What’s interesting is how much coaches are denying NIL plays a factor. Maybe it is out of caution because it isn’t clear what the NCAA might have to say about this in the future (though I’m not sure you can go back in time and penalize schools for operating in the gray area for vague and unenforceable rules). Or maybe it is because we’ve all been conditioned that players receiving money of any kind is the devil’s work.

But why are we even hiding it? Because of the induction rule? It’s impossible to prove the driving factor for someone’s commitment — even if everyone knows it’s for the money. If I were a coach and my program was kicking ass in NIL, I’d flaunt that. I’d want every recruit in America to know that my country program. Money talks. Let it talk.

Do you expect the transfer portal to lead to top talent being distributed among a greater number of teams, evening a playing field that has been lopsided for many years due to a few teams having a disproportionate amount of recruiting success? Conversely, might the transfer portal lead to worse chemistry amongst CFB teams, leading to a lower quality of play across the board? —Taylor R.

On the surface, you’d think that the presence of the transfer portal would result in talent being more evenly distributed across the board. All of those players stuck behind stars at Alabama, Georgia, Clemson and Ohio State now have the opportunity to leave and become eligible immediately. That’s probably a rational expectation.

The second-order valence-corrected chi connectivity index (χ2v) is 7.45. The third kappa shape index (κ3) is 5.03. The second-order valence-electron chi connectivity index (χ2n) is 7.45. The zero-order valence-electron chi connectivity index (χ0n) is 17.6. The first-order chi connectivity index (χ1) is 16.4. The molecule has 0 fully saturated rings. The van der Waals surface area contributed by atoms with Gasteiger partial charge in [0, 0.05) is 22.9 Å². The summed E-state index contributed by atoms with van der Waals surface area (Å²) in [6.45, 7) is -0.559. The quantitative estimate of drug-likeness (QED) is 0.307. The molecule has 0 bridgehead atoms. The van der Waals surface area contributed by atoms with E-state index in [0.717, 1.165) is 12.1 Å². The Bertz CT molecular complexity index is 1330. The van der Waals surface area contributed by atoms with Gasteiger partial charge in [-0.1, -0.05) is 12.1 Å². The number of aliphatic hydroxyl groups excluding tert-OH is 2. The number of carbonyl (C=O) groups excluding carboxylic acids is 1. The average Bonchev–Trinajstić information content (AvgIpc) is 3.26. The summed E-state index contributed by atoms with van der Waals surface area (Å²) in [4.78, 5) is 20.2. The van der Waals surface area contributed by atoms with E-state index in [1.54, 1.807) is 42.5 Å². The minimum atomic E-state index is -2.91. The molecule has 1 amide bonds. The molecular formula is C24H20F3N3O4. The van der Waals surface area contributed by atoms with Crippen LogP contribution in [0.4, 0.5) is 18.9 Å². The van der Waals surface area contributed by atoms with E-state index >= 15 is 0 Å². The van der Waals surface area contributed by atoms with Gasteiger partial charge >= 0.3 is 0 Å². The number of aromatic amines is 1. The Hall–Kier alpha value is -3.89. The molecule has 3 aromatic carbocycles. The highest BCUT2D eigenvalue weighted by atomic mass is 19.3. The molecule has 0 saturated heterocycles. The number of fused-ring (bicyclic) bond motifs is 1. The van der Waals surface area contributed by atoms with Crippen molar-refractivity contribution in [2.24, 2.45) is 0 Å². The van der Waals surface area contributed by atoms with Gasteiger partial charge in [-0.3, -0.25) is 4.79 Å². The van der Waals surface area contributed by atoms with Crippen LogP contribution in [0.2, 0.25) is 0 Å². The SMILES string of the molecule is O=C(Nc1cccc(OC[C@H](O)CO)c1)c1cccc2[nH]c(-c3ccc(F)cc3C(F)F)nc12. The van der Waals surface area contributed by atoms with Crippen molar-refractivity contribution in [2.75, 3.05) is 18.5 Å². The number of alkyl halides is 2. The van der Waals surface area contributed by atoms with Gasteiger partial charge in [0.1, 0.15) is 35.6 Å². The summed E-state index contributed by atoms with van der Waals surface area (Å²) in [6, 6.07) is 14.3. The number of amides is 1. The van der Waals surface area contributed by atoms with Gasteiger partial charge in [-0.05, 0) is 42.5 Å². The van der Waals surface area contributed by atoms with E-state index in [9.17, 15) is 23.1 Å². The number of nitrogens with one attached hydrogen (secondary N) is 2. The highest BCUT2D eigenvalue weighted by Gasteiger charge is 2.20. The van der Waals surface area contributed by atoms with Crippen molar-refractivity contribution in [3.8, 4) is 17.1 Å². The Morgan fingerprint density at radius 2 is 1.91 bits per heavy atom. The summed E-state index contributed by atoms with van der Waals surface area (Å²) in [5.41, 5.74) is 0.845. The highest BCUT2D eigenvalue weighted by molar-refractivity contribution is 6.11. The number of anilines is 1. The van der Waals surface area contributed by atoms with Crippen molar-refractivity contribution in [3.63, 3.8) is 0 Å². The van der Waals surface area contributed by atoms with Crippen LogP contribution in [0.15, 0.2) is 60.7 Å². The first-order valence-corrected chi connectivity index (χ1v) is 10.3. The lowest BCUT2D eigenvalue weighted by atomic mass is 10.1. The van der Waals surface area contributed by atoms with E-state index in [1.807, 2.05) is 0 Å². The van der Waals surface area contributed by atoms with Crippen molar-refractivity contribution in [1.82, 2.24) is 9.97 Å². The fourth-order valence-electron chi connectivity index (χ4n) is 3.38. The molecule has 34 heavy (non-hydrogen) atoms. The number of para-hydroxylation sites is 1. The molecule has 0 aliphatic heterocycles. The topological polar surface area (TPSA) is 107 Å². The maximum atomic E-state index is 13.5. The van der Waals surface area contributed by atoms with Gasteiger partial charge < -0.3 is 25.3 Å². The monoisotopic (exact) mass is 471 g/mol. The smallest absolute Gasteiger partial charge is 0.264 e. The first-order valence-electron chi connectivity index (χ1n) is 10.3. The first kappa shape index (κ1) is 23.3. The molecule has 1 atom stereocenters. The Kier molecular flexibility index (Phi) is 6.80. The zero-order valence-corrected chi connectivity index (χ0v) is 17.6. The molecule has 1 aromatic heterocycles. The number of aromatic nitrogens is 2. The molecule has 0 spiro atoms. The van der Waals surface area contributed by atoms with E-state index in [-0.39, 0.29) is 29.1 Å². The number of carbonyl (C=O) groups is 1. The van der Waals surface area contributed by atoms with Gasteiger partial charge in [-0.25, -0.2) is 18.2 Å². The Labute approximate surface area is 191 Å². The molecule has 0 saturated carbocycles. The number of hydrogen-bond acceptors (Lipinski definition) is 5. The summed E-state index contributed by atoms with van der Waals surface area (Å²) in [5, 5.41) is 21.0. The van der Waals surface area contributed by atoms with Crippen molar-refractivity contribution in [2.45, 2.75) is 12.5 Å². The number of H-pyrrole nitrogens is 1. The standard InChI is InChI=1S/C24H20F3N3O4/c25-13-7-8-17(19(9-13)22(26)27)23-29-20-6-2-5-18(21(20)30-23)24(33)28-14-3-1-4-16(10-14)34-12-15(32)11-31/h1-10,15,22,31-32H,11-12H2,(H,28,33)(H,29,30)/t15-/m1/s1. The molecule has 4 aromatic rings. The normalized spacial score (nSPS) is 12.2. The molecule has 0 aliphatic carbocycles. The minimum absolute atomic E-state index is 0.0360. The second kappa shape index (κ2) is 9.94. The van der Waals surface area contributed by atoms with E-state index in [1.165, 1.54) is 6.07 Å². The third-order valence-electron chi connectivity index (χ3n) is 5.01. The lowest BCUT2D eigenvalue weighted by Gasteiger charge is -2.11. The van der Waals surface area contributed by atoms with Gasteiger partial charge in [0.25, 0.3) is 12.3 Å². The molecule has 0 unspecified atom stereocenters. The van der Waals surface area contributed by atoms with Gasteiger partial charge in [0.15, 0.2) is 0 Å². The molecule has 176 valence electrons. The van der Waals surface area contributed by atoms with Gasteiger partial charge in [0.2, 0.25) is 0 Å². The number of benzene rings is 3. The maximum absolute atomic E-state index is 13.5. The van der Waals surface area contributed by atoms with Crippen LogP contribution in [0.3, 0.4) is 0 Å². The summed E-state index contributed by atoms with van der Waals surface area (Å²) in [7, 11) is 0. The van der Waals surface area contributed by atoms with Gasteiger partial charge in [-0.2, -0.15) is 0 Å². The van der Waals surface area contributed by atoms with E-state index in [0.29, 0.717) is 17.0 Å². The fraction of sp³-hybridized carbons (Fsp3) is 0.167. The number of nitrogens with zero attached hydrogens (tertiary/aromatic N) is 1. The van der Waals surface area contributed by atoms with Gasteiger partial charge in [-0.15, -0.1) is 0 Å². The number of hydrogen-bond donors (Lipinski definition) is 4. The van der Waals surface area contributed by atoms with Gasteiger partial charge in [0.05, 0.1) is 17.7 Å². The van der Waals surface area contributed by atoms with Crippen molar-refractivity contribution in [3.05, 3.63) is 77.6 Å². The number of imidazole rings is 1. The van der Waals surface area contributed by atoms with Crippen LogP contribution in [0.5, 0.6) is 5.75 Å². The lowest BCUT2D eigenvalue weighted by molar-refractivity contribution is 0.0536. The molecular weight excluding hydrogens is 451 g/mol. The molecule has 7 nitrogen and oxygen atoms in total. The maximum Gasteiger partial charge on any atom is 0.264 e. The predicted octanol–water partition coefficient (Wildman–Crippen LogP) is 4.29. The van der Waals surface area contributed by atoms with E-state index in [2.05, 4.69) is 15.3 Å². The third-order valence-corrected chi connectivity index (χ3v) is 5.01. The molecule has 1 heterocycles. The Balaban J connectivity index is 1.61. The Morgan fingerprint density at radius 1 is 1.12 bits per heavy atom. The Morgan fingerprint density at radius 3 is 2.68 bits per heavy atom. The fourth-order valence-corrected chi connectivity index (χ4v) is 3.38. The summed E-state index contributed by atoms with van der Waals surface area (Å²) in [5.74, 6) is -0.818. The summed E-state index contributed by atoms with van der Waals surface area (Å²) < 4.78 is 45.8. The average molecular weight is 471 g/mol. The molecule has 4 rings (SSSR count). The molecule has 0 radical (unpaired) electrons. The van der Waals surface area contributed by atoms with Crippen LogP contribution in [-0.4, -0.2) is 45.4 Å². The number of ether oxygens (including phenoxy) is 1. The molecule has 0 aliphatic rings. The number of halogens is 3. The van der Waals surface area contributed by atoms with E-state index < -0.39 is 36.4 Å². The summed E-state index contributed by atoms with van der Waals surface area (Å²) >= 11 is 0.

But I also view the other side of the coin, especially now that the transfer portal coincides with the dawn of the NIL era. I use Jordan Addison as an example. He was a top-300 prospect in the 2020 class who wound up at Pittsburgh and won the Biletnikoff Award there. And instead of staying with the Panthers, he entered the transfer portal as a star and opted to go to USC. What I fear is that the recruiting gems who wind up at middle-tier programs will run to the powerhouses chasing fame and NIL riches. Is that good for the sport?

I’d say that’s the scariest thing about the direction of college football. In the old days, stars stayed at their schools, and it was the older players who couldn’t see the field who left. Now stars are leaving for bigger programs with more notoriety? Yikes.

Truth be told, it’ll probably land somewhere in the middle. Talent will be more dispersed, sure, but I also wonder if the top programs will have an even bigger advantage in the talent department. Can both be true at the same time? When Addison goes to USC, does that mean a former top-level receiver commit on the Trojans roster will transfer to Oregon State? Maybe that’ll be the order of things, but I don’t, by any stretch of the imagination, think that all of a sudden the CFP picture is going to be more unpredictable as a result of the portal.

As for team chemistry, I’m not sure I’d buy that’s a problem. Don’t get me wrong, there will be plenty of locker room talk about who is making what financially, but college football has always been a sport of immense roster turnover. Every year, coaches go into the spring and fall as though they are molding together an entirely new team. That’ll become even more true now, but I don’t anticipate the quality of the game dropping.

(Photo of Hendon Hooker(Kevin Langley/Icon Sportswire via Getty Images)